Sunday, December 22, 2013

Bitter v. United States case brief

Bitter v. United States case brief summary
389 U.S. 15 (1967)

Defendant was convicted of mail fraud. On appeal, the Court of Appeals for the Seventh Circuit affirmed the conviction. The Court granted certiorari.

The Government rested its case on the third day of trial, earlier than anticipated. Defendant was granted leave to go to his office during recess to gather additional evidence for his defense. He returned 37 minutes late. He had been prompt at earlier sessions of the trial. Nonetheless, the trial court, without warning, hearing, or explanation, ordered him into custody. Attempts by defense counsel to explain defendant's lateness were to no avail. Defendant was taken to a jail about 40 miles away and remained there despite his counsel's efforts.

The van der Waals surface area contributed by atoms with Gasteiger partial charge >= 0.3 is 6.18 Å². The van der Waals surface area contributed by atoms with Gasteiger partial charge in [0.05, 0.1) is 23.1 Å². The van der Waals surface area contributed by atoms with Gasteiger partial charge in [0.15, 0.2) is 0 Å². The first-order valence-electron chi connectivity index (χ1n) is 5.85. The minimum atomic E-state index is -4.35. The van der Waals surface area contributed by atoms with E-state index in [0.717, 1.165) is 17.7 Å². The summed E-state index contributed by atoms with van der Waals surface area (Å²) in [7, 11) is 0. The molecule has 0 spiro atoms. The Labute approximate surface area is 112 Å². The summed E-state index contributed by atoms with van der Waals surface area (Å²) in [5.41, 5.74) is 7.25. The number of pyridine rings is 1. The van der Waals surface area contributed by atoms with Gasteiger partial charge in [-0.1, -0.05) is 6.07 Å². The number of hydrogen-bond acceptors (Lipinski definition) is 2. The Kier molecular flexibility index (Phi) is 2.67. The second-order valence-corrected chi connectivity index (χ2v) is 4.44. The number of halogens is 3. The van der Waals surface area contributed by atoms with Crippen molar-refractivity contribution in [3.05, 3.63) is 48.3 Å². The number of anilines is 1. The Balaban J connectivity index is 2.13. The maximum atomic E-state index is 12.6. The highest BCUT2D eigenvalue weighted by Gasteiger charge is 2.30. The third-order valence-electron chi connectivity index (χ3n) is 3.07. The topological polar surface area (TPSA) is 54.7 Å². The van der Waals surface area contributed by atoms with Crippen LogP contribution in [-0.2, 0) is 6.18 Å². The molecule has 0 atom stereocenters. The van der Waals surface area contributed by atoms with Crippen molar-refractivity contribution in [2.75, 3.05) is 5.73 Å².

He argued that his incarceration was unjustified and that it materially interfered with his right to counsel and impeded his defense.


  • The Court stated that although a trial court had the power to revoke bail and remit a defendant to custody, this power had to be exercised with circumspection. 
  • It could be invoked only when a defendant's conduct presented danger or when there was danger of significant interference with the progress or order of the trial. 
  • The order here, made without hearing or statement of reasons, had the appearance and effect of punishment rather than of an order designed solely to facilitate the trial.

The Court granted certiorari and reversed the judgment.

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